An information and support resource for families with children, teens and young adults who have a DSD
We are inviting guest editorials from families, members of our care team, and others who work or write on issues that affect us. If you wish to contribute to this series, please send a short outline of your proposed guest editorial to firstname.lastname@example.org
- Guest Editorial nr 1, July 2011, Becoming a DSD Dad, by Anon.
- Guest Editorial nr 2, September 2011, by Katie Baratz
- Guest Editorial nr 3, January 2012, Here’s to a happy engagement!, by Stenvert L.S. Drop
- Guest Editorial nr 4, April 2012, by Katrina Karkazis
- Guest Editorial nr 5, July 2012, Olympics Season
- Guest Editorial nr 6, Nov-Dec 2012, Growing up and then adding DSD to the mix.
Guest Editorial nr 7, March 2013, The real difference
By Sara (living with AIS)
My advice to any parent with a child with a DSD is to make every effort to meet other parents and adults who live with DSD. It will help dispel some of the fear and anxiety about the diagnosis of your child and give perspective, as well as be a source of practical advice.
My story is from the bad old days, as I was born at a time when there was complete secrecy around DSD both within close and extended families and even with closest friends. Alas, there is still little public knowledge about DSD, so I am sure that many DSD families may feel they have fallen into an abyss. I hope my writing of the bad old days shines a light on how things have changed for the better, and how important it is to reach out to other families and connect with support groups.
I was born with atypical genitalia, and received feminising surgery as a baby and again in early adolescence. I grew up knowing I was somehow different, and unsurprisingly grew up a very introverted child with few friends. I was never told the nature of my surgery, despite my asking. It was only a few years ago that I finally retrieved my medical records from a GP who was shaking with nerves.
I could go on about the needless emotional pain the secrecy and shame caused. The secrecy did not allow me to understand why I felt different, nor to understand my parents’ behaviour towards me. It is the secrecy within my own family that prevented me from finding peace – understanding and accepting my condition - at an earlier age.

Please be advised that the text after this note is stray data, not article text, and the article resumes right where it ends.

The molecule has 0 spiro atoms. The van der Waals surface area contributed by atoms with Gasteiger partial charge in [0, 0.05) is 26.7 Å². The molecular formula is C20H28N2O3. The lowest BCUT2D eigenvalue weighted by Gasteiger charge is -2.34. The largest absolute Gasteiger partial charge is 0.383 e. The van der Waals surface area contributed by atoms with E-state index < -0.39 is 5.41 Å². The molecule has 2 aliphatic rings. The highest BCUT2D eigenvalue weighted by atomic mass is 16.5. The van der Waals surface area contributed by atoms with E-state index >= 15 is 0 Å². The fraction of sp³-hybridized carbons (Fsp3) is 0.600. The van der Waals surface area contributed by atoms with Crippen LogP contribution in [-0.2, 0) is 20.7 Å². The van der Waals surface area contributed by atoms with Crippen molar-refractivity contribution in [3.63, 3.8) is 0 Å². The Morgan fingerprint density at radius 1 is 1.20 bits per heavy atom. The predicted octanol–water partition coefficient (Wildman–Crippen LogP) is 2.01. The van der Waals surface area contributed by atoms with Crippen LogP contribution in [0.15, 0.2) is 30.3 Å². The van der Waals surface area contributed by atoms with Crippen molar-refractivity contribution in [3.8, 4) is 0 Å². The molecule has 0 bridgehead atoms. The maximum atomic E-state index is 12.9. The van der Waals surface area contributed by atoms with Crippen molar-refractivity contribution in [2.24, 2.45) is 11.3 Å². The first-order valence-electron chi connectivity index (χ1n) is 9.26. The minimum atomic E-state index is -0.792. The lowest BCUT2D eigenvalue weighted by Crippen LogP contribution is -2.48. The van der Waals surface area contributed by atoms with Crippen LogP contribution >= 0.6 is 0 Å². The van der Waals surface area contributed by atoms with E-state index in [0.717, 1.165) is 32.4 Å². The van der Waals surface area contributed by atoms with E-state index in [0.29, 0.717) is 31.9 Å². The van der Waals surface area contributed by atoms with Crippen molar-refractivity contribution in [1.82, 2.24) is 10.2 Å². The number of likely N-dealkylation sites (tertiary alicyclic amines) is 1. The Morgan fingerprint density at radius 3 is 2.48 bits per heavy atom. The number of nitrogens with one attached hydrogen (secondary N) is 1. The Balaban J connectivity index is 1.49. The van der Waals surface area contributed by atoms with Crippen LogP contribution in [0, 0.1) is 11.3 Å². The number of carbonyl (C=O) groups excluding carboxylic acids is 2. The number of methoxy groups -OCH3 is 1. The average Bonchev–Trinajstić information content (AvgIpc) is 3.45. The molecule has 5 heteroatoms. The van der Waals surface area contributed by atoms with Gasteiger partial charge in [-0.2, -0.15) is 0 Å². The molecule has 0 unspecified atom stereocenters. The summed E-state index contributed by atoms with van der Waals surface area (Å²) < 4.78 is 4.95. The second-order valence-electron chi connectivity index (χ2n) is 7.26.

Now, like other DSD adults I have ‘come out the other side’ and have moved on.
The real tragedy is that whilst I moved on and now concentrate my efforts on doing the things I enjoy most and am loving life, my parents still live with the very same secrecy, shame, and guilt. This undoubtedly has affected their long term health and happiness. Human beings as a rule hate uncertainty and I have no doubt the medical profession responded by trying to give to my parents the security they craved.
They did this by allowing them to believe that I would grow up like any other girl, which equally may or may not have been true. In my case I started playing with my brothers’ toys rather than my own, playing football and cricket, and displaying other ‘tom boy’ like behaviour which never went away. No amount of intervention and ‘nurture’ changed who I was, Sara, it merely affected negatively how I felt about myself.
These days, perhaps, doctors have become better at separating sex chromosomes and gender identity; ‘atypical’ play (e.g. girls playing football) is considered ‘normal’, indeed it is positively encouraged by most parents.
Whether my DSD influenced my personality, who knows, and to me personally it is of no consequence. Tragically from my parents’ perspective they believe it did and to them it was the realization of what they feared most: ‘did we make the wrong decision?’ The secrecy and their own pride meant they did not receive the support they needed to understand that a child cannot be defined as a decision, nor by a decision.
I sense there is still fear and anxiety amongst parents and the only way to dispel it is to meet others who have trudged along the same path; the fear and anxiety does not need to last forever.
I wish I could have told my parents that and have them listen, as there is much I have to thank them for. They were victims of the conventional medical wisdom and prejudices at the time. Thankfully times are changing.
On a final note, the most striking thing I found in meeting other women living with DSD is seeing how it does not define our personality, nor decides our future. In short we are a totally mixed bunch and would not be any more identifiable than any other bunch of randomly selected women.
Perhaps there is one difference, and that is the amount of compassion for others shown between us.
It is that what makes us special.